Enchanter's Nightshade (Circaea lutetiana) Info Circe, "the
dread goddess who walks with mortals," gives her name to this native
of the northern hemisphere. Circe was the sun's daughter and the ocean's granddaughter; this fire/water combination illustrates her complex
nature. In 800 BCE, the Greek poet Homer described how Circe welcomed lost
sailors to her island, drugged them, turned them into pigs, and ate them.
She was compared to a cat and is often pictured surrounded by charmed lions,
tigers, or panthers. She rules what the cat usually represents--the
domestic--and provides abundance, but also like the cat, she is associated
with the dark aspects of the spiritual. Her extensive
knowledge of herbs helped her not only in the practice of magick but in
healing emotional hurts
and purifying the spirit. She had great knowledge of the Underworld and
advised Odysseus how to navigate there. She used a wand as a controlling
device and is the first Western cultural image of a woman with supernatural
powers who flies on a stick and uses a cauldron in magick; both are depicted
here in the ancient vase painting of Circe about to give someone an urge
to squeal and root around. She was skilled in sex magick, through which she deepened
her relationships with others. Top
The small flowers (only 1/6"/4 mm in
diameter) and woodland culture of enchanter's nightshade make this a Saturn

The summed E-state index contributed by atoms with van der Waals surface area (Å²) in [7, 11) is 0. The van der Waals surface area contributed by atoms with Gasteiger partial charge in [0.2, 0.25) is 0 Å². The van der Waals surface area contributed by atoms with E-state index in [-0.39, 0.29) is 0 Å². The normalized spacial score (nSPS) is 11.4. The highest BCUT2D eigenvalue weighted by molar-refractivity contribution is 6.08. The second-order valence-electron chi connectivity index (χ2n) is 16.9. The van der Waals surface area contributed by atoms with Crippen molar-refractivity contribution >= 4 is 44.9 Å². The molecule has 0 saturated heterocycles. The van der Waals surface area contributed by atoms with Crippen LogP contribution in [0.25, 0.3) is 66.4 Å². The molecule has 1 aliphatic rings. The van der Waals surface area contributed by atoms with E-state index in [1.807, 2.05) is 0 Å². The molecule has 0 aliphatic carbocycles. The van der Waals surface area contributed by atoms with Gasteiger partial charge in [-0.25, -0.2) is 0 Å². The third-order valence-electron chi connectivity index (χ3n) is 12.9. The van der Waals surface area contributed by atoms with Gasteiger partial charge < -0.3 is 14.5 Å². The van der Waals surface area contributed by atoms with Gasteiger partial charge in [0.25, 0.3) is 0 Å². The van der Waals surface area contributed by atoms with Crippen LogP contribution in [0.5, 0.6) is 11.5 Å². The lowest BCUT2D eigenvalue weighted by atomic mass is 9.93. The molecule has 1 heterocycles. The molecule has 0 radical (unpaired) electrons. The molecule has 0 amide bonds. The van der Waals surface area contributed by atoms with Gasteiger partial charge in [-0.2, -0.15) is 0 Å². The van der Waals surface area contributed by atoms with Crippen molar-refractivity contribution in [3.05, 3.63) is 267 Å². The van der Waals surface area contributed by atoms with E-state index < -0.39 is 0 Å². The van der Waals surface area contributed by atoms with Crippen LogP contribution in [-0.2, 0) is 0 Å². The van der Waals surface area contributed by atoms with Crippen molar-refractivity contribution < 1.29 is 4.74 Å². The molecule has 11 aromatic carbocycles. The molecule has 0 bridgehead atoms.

plant, which fits with Circe's knowledge of the Underworld. Clearly this
plant has a long connection to enchantment, hexing, binding, and transformation.
It offers especially interesting possibilities as a shapeshifting herb. Some consider
that its reputation for hexing comes from the plant's seed pods, which attach
themselves to fur or clothing much as a curse attaches itself to a person.
Many of the common names for this associate it with magick: Sorceror of
Paris [the person, not the city], Witch's Grass, Great Witch Herb, Wood
Magic Herb, Paris Nightshade, Herb of St. Etienne, Southern Broadleaf Nightshade.
Unlike most Saturn herbs, it does not appear to be especially toxic, only
containing a lot of tannin, an astringent, so it is a safe addition to any
magick garden. Top
A perennial plant of open woodlands, enchanter's nightshade is not really a member
of the nightshade family and gets
that name only because its leaves are similar in shape to those of nightshades.
This member of the evening primrose family likes to grow
next to ditches and small streams and prefers rich soil with dappled shade.
The small flowers are among the only ones in the plant kingdom with two
petals, although they look like four. They appear June-August on
stalks 28 in/70 cm in height and are white fading to pink. Once established,
this plant increases through stolons creeping underground. Enchanter's nightshade
is threatened or endangered in some states, so plant some! Top
How to grow enchanter's nightshade: Barely
cover to germinate in 3-4 weeks at 68F/20C. If germination does not occur, freeze
for 2-4 weeks. Transplant to rich, moist soil and dappled shade. Or sow on Winter Solstice (see the Solstice Sowing
page). Give this perennial winter protection in the
far north or where cold winters bring little snow. It increases by creeping
stolons, so plant it where you don't mind it expanding or else contain it. This
perennial plant does not like intense sun or heat and won't grow in the Deep South (goes
about as far as North Carolina) or the Southwest. General growing